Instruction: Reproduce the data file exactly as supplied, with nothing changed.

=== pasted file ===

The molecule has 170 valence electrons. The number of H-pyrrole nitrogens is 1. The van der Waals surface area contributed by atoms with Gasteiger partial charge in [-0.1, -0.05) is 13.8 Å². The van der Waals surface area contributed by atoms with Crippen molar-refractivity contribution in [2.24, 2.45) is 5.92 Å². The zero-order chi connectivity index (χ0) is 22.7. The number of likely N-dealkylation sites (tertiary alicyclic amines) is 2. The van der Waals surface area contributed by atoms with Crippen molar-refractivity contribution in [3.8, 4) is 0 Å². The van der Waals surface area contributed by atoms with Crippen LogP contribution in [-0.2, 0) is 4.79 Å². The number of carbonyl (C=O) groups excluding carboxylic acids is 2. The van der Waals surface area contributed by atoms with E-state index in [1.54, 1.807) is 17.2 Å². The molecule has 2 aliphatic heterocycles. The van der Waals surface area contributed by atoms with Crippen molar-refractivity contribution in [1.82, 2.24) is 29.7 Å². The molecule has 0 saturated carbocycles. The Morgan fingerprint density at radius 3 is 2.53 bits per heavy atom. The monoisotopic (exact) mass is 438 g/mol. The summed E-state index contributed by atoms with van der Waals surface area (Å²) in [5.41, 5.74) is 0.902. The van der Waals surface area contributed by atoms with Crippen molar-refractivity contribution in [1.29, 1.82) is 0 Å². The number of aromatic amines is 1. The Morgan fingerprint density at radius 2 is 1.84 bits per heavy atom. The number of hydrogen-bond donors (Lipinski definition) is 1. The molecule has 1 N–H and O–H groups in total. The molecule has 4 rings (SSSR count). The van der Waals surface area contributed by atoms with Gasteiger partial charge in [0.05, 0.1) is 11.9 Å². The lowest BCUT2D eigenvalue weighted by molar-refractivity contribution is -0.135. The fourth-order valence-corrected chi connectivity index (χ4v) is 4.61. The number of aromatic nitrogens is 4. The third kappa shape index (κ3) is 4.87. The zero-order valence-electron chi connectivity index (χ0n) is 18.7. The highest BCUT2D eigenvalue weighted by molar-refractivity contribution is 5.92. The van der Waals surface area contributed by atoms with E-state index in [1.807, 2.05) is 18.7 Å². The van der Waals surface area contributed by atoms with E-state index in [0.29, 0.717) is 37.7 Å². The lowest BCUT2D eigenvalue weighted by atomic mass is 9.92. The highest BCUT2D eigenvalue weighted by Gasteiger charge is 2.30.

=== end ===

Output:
The molecule has 170 valence electrons. The number of H-pyrrole nitrogens is 1. The van der Waals surface area contributed by atoms with Gasteiger partial charge in [-0.1, -0.05) is 13.8 Å². The van der Waals surface area contributed by atoms with Crippen molar-refractivity contribution in [2.24, 2.45) is 5.92 Å². The zero-order chi connectivity index (χ0) is 22.7. The number of likely N-dealkylation sites (tertiary alicyclic amines) is 2. The van der Waals surface area contributed by atoms with Crippen molar-refractivity contribution in [3.8, 4) is 0 Å². The van der Waals surface area contributed by atoms with Crippen LogP contribution in [-0.2, 0) is 4.79 Å². The number of carbonyl (C=O) groups excluding carboxylic acids is 2. The van der Waals surface area contributed by atoms with E-state index in [1.54, 1.807) is 17.2 Å². The molecule has 2 aliphatic heterocycles. The van der Waals surface area contributed by atoms with Crippen molar-refractivity contribution in [1.82, 2.24) is 29.7 Å². The molecule has 0 saturated carbocycles. The Morgan fingerprint density at radius 3 is 2.53 bits per heavy atom. The monoisotopic (exact) mass is 438 g/mol. The summed E-state index contributed by atoms with van der Waals surface area (Å²) in [5.41, 5.74) is 0.902. The van der Waals surface area contributed by atoms with Crippen molar-refractivity contribution in [1.29, 1.82) is 0 Å². The number of aromatic amines is 1. The Morgan fingerprint density at radius 2 is 1.84 bits per heavy atom. The number of hydrogen-bond donors (Lipinski definition) is 1. The molecule has 1 N–H and O–H groups in total. The molecule has 4 rings (SSSR count). The van der Waals surface area contributed by atoms with Gasteiger partial charge in [0.05, 0.1) is 11.9 Å². The lowest BCUT2D eigenvalue weighted by molar-refractivity contribution is -0.135. The fourth-order valence-corrected chi connectivity index (χ4v) is 4.61. The number of aromatic nitrogens is 4. The third kappa shape index (κ3) is 4.87. The zero-order valence-electron chi connectivity index (χ0n) is 18.7. The highest BCUT2D eigenvalue weighted by molar-refractivity contribution is 5.92. The van der Waals surface area contributed by atoms with E-state index in [1.807, 2.05) is 18.7 Å². The van der Waals surface area contributed by atoms with E-state index in [0.29, 0.717) is 37.7 Å². The lowest BCUT2D eigenvalue weighted by atomic mass is 9.92. The highest BCUT2D eigenvalue weighted by Gasteiger charge is 2.30.